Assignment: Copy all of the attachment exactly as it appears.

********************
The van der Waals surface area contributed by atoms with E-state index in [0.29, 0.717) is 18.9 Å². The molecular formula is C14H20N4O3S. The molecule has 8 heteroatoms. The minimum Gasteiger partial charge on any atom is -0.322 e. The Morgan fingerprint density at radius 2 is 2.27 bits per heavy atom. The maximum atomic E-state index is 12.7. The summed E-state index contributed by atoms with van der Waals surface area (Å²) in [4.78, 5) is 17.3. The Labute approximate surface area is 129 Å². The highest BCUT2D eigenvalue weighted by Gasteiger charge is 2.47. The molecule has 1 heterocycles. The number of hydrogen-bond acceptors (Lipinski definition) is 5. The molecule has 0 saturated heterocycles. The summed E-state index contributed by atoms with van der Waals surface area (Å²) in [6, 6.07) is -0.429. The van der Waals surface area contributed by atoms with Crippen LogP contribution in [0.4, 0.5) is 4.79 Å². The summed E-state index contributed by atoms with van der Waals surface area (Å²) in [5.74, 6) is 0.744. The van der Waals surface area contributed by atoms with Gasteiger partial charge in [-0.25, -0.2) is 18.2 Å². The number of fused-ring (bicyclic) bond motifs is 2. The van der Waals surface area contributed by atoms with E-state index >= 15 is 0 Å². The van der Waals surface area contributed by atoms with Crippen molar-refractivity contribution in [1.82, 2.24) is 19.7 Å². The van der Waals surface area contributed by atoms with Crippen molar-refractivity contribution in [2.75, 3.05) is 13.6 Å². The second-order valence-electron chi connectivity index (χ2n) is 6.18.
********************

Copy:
The van der Waals surface area contributed by atoms with E-state index in [0.29, 0.717) is 18.9 Å². The molecular formula is C14H20N4O3S. The molecule has 8 heteroatoms. The minimum Gasteiger partial charge on any atom is -0.322 e. The Morgan fingerprint density at radius 2 is 2.27 bits per heavy atom. The maximum atomic E-state index is 12.7. The summed E-state index contributed by atoms with van der Waals surface area (Å²) in [4.78, 5) is 17.3. The Labute approximate surface area is 129 Å². The highest BCUT2D eigenvalue weighted by Gasteiger charge is 2.47. The molecule has 1 heterocycles. The number of hydrogen-bond acceptors (Lipinski definition) is 5. The molecule has 0 saturated heterocycles. The summed E-state index contributed by atoms with van der Waals surface area (Å²) in [6, 6.07) is -0.429. The van der Waals surface area contributed by atoms with Crippen LogP contribution in [0.4, 0.5) is 4.79 Å². The summed E-state index contributed by atoms with van der Waals surface area (Å²) in [5.74, 6) is 0.744. The van der Waals surface area contributed by atoms with Gasteiger partial charge in [-0.25, -0.2) is 18.2 Å². The number of fused-ring (bicyclic) bond motifs is 2. The van der Waals surface area contributed by atoms with E-state index >= 15 is 0 Å². The van der Waals surface area contributed by atoms with Crippen molar-refractivity contribution in [1.82, 2.24) is 19.7 Å². The van der Waals surface area contributed by atoms with Crippen molar-refractivity contribution in [2.75, 3.05) is 13.6 Å². The second-order valence-electron chi connectivity index (χ2n) is 6.18.